As this issue of the Advocate hits the streets, October will just be starting to fold up its skeletons and plastic spiders to make way for the inflatable Santas. (Thanksgiving fan? Sorry, enjoy your single Thursday afternoon.) For many horror fans, it’s the end of “Horrortober,” an informal dive into the spookier corners of cinema that challenges even hardcore fans to come up with a month-long list of thrillers and chillers.
But if you’re not quite ready for the affair to end, Amherst Cinema has you covered with a late addition to the more usual Freddy and Jason fare. On Friday, as part of the theater’s ongoing Late Nights series (“the best cult, genre, and other outré film”), they will bring in Japanese director Nobuhiko Obayashi’s 1977 film House (Hausu), a horror film whose varied and nightmarish paths to death take some interesting cinematic detours.
A critical flop on its initial release, the film was nonetheless a hit with the crowds. Originally meant to be a cold chiller made in the wake of left by the success of Spielberg’s 1975 blockbuster Jaws, the film — fueled by the director’s habit of taking notes from his 10-year old daughter — instead went off in its own direction that would prove to be wonderfully, disturbingly absurd.
That collaboration has proven to be the key to House’s staying power. Unlike so many films in the genre, which key on what adults may find frightening, Obayashi’s movie embraces the oddness of childhood fears: not, for instance, that your doll might actually be a homicidal maniac, but that piano lessons or a particularly loud clock can be terrifying.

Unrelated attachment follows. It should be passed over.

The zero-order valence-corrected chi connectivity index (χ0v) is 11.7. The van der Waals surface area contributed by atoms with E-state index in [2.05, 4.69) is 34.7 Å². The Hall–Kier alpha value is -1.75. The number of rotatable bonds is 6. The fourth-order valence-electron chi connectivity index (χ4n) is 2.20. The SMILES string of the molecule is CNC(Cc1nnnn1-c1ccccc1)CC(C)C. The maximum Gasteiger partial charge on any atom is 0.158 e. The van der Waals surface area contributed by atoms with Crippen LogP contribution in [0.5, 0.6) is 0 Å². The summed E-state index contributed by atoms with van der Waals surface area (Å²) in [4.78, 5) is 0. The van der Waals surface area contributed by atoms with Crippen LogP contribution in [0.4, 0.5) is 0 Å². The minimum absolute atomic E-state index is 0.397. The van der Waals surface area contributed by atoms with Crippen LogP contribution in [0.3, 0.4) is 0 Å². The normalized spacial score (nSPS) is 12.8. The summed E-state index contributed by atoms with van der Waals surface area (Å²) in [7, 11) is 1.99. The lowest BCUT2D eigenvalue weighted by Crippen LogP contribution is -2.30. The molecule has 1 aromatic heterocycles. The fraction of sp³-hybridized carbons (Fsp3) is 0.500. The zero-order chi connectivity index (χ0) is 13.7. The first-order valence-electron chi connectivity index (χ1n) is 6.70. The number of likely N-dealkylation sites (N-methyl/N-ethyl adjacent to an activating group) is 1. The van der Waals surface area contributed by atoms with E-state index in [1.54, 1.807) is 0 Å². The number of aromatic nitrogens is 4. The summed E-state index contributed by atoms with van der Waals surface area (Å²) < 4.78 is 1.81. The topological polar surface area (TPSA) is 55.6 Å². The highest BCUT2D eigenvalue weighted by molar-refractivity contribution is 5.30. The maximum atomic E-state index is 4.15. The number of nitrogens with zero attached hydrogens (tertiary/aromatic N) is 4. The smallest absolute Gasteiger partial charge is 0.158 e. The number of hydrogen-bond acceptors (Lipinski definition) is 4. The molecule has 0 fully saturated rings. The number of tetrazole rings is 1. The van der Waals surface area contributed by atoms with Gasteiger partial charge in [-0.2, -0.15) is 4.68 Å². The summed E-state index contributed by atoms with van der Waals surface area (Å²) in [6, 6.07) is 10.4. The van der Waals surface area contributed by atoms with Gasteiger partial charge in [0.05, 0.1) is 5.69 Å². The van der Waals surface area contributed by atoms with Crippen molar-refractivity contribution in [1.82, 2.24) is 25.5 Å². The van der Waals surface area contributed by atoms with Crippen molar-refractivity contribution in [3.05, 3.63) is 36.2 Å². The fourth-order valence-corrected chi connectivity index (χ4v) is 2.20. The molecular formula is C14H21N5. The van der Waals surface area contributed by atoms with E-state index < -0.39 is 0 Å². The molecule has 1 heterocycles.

The plot of House won’t sound all that unfamiliar to genre fans. A schoolgirl named Gorgeous plans a trip to her aunt’s house for the summer, inviting along a half dozen friends with equally descriptive names. Prof is the problem-solver; Melody, the musician; Kung Fu is… you get the point. Once the group reaches the old country manor, they come to realize that demonic forces are at work, and that the house may hold a deadly secret.
As the schoolmates — most of them amateur actors, adding to the sense of strangeness — begin to fall, Obayashi’s filmmaking employs tricks of the trade from his days as a commercial director (split screens, aggressive zooms) but pairs them with hand-made effects designed to harken back to childhood visions. The result is a psychedelic Scooby-Doo story of plucky youth facing up to the dangerous unknowns of adulthood looming over them.
Hausu — despite being delayed for two years by a studio that didn’t want to let Obayashi direct, only to relent when no other director would agree to take the job — was certainly ahead of its time. Don’t let another Horrortober go by without taking the chance to see it yourself.
House, November 1, 9:45 p.m., Amherst Cinema, 28 Amity St., Amherst
Also this week at Amherst is Rob Reiner’s indelible 1984 “rockumentary” This Is Spinal Tap. An 82-minute pseudo-documentary of “one of the loudest bands in England,” it is a comedy of errors that has only gotten better with age. Featuring many of the actors that would go on to make improv-heavy movies like Best in Show and A Mighty Wind, the film follows the band on a disastrous North American comeback tour. It screens as part of the theater’s Science on Screen series, which pairs films with live discussions; for this screening, Smith College professor Steve Waksman (and author of Instruments of Desire: The Electric Guitar and the Shaping of Musical Experience) will hold forth on the science of sound and the electric guitar.
This Is Spinal Tap, November 6, 7 p.m., Amherst Cinema, 28 Amity St., Amherst
And finally, a classic murder mystery comes to Shelburne Falls. Laura is Otto Preminger’s 1944 tale of obsession, and a stylish vehicle for Gene Tierney and Clifton Webb, with scenes stolen by Vincent Price and the David Raksin (whose famous musical theme underpins much of the onscreen action). It shows Friday and Saturday, with live music on stage preceding the film both nights.
Laura, November 1 and 2, 7:30 p.m., Pothole Pictures at Memorial Hall, 51 Bridge St., Shelburne Falls
Jack Brown can be reached at firstname.lastname@example.org.